YANBU - too grown up and faaaar too expensive ! I recently bought myself a dress for a wedding party and didn't spend as much . Clearly I am also old fashioned/out of touch and tight ! Having said that I work in a secondary school and this type of dress is what the senior pupils (17/18 yr olds) were looking at for the senior prom - so again too grown up for 11 year olds.

Foxinsocks Sun 25-Sep-11 19:55:34

(sorry just watching x factor - I think as long as none of ours turn out dressed like that, we'll be fine grin )

YANBU - they are vile, too short and too grown-up for a 11yo.

rhondajean Sun 25-Sep-11 20:06:18

If theyre wearing dresses at 11/12 that 17/18 year olds are wearing at other schools, perhaps they WILL end up wearing a flashing leotard by end of school. sad

Seems to be mixed views. She's a good kid, hasnt been complaining to me or anything, I just wanted to make sure I wasnt being too hard on her.

thirtysomething Sun 25-Sep-11 20:06:32

Had never heard of Lipsy till I came on here tonight but oh my word! Do people really dress 11-year olds in those?

I am obviously completely old-fashioned dressing my 10-year old DD in dresses from Next and M & S!!

YouWinOrYouDie Sun 25-Sep-11 20:14:55

I bought DD's Prom Dress (for the Year Six one - don't even get me started on that) from Ted Baker at Debenhams. Aqua, tight bodice but not low cut and a floaty knee-length skirt.

She was very interested in the adult size 6 "occasion-wear" however hmm

YANBU. What would there be to leave to the imagination until they are older if you let children wear what they like whenever?

My dark thoughts have never roamed as far as flashing leotards though shock grin

CroissantNeuf Sun 25-Sep-11 20:20:52

DD is 11 and just started high school and TBH I can't imagine her (or any of the girls from her previous primary school) wearing any of those Lipsy dresses.

However I am very aware of how girls and their awareness of fashion etc change in those first weeks and months when they move up to 'big school'.

DD has already shown a new awareness of Pauls Boutique (which thankfully she thinks is hideous!!) and Jack Wills.

A few weeks ago she'd never been aware of them at all.

partyhats Sun 25-Sep-11 20:26:40

I would not be happy for my dds to dress in that style at any age let alone 11 or 12. Cheap and nasty, I hope my dds will grow up to have more respect for themselves and understand this is no way to dress if you want to be taken seriously.

rhondajean Sun 25-Sep-11 20:26:54

You needed to have X Factor on for the flashing leotard thing, it was erm quite a sight.

squeakytoy Sun 25-Sep-11 20:29:34

Lipsy dresses are not vile, nor are they cheap or nasty, but they certainly are not suitable for a 11/12yo, in fact I would say they are a bit much for anyone under 16 to be quite honest.

I agree that Lipsy dresses are not cheap...

troisgarcons Sun 25-Sep-11 20:37:02

Thats quite tame ... you wait till mufti days - it's like a hookers parade @ Kings Cross

fatlazymummy Sun 25-Sep-11 20:37:37

They are vile IMO, at least some of them are. They look like the types of clothes that strippers would wear. I quite like some of the smocky ones with long sleeves though.I wouldn't buy one for my 11 year old. There again I would allow her to wear something 'teenagerish' just for the special occassion.

seeker Sun 25-Sep-11 20:45:20

"Had never heard of Lipsy till I came on here tonight but oh my word! Do people really dress 11-year olds in those?

I am obviously completely old-fashioned dressing my 10-year old DD in dresses from Next and M & S!!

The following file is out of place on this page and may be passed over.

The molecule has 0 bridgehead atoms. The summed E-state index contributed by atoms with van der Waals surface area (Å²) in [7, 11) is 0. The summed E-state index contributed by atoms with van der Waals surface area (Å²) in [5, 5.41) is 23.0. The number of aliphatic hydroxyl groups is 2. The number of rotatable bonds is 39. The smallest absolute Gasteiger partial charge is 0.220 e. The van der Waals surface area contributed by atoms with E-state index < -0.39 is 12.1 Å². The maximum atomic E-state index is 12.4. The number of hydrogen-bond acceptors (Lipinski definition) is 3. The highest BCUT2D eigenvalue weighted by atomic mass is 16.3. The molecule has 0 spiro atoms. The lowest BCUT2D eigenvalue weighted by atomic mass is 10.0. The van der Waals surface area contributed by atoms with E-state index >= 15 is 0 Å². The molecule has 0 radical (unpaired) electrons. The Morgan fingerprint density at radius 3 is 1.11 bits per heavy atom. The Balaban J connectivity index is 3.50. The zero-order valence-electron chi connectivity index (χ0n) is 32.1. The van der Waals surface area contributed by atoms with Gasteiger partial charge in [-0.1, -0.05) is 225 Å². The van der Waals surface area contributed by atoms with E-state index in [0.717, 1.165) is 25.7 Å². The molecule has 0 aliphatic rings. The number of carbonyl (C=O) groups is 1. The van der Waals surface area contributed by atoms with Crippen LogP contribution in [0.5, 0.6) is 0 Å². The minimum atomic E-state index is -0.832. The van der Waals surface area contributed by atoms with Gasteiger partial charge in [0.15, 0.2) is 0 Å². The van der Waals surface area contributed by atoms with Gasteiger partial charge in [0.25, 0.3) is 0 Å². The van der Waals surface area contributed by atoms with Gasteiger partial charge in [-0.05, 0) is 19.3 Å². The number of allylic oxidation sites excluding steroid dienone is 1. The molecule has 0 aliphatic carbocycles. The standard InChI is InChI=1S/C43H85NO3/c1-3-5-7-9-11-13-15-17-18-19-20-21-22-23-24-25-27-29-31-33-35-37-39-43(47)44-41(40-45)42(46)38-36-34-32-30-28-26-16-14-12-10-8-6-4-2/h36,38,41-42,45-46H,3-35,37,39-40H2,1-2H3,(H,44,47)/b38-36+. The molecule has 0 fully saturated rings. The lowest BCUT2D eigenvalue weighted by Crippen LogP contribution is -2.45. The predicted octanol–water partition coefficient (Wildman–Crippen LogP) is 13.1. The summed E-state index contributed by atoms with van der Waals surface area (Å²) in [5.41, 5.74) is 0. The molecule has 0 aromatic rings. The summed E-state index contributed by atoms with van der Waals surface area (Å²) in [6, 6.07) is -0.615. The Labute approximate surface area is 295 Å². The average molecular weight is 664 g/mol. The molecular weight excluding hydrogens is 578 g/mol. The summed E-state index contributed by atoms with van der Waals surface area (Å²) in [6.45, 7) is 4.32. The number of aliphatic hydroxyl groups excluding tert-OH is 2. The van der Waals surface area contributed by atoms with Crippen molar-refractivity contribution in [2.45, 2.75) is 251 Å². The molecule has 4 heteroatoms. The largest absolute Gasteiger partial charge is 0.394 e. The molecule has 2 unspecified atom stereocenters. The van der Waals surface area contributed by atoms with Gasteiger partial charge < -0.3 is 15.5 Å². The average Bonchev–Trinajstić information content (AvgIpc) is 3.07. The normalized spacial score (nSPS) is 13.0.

Not sure you're completely reasonable talking about "dressing" a 10 or 11 year old! But yes, I agree that those dresses are too grown up and too expensive for most 11 year olds.

YouWinOrYouDie Sun 25-Sep-11 20:48:16

The style is a bit cheap-looking for a child though, which makes the cost of them somewhat infuriating if one's DD is insisting that everyone has one...

You know - I wonder if the problem is that we think anything goes with DDs up to a certain age: we gladly buy the harmless Disney Princess dresses with the fake silk and satin and lace (which we NEVER had) and then they have an expectation that it will just continue when there should be a gap between a child in dressing-up clothes and a soon-to-be-grown young person wearing real ones.

There were no bought Princess-gowns when I was growing up and as my DD has grown the upper age-limit seems to have been extended from 6-7 to 10-11.

fatlazymummy Sun 25-Sep-11 21:06:14

It's not even just a matter of age. TBH I would never have worn most of those dresses as an adult, even though I used to have a slim figure. I just wouldn't have felt comfortable wearing that type of dress in public.

squeakytoy Sun 25-Sep-11 21:12:30

Oh I quite enjoy dressing like that in public at the right event grin

nooka Sun 25-Sep-11 21:14:54

It is for a one off occasion though, really fairly equivalent to dressing up. I'm quite happy for my dd to pretend to be an adult for an evening, so long as she's back to wearing shorts/jeans etc the next morning (just like me really). It's not as if anyone is going to be thinking she is actually a grown up at a school disco.

I am very careful about dd's clothes (as far as I think is reasonable) as she is so tall and could easily be mistaken for being several years older. But for a one of I'd be more bothered about the cost.

rubyrubyruby Sun 25-Sep-11 21:15:41

No lipsy here

..... All Jack Wills and Hollister.

plainwhitet Sun 25-Sep-11 21:24:44

I have two teenage dds and it is very tricky; fortunately at that age they did not like bras showing (different at nearly 16 ...) so was able to steer away from anything too overtly sexy; or else t shirts or cami tops underneath; also seemed to prefer black tights which helped on the non-tarty front. I would also go on the simply can't afford it tack ...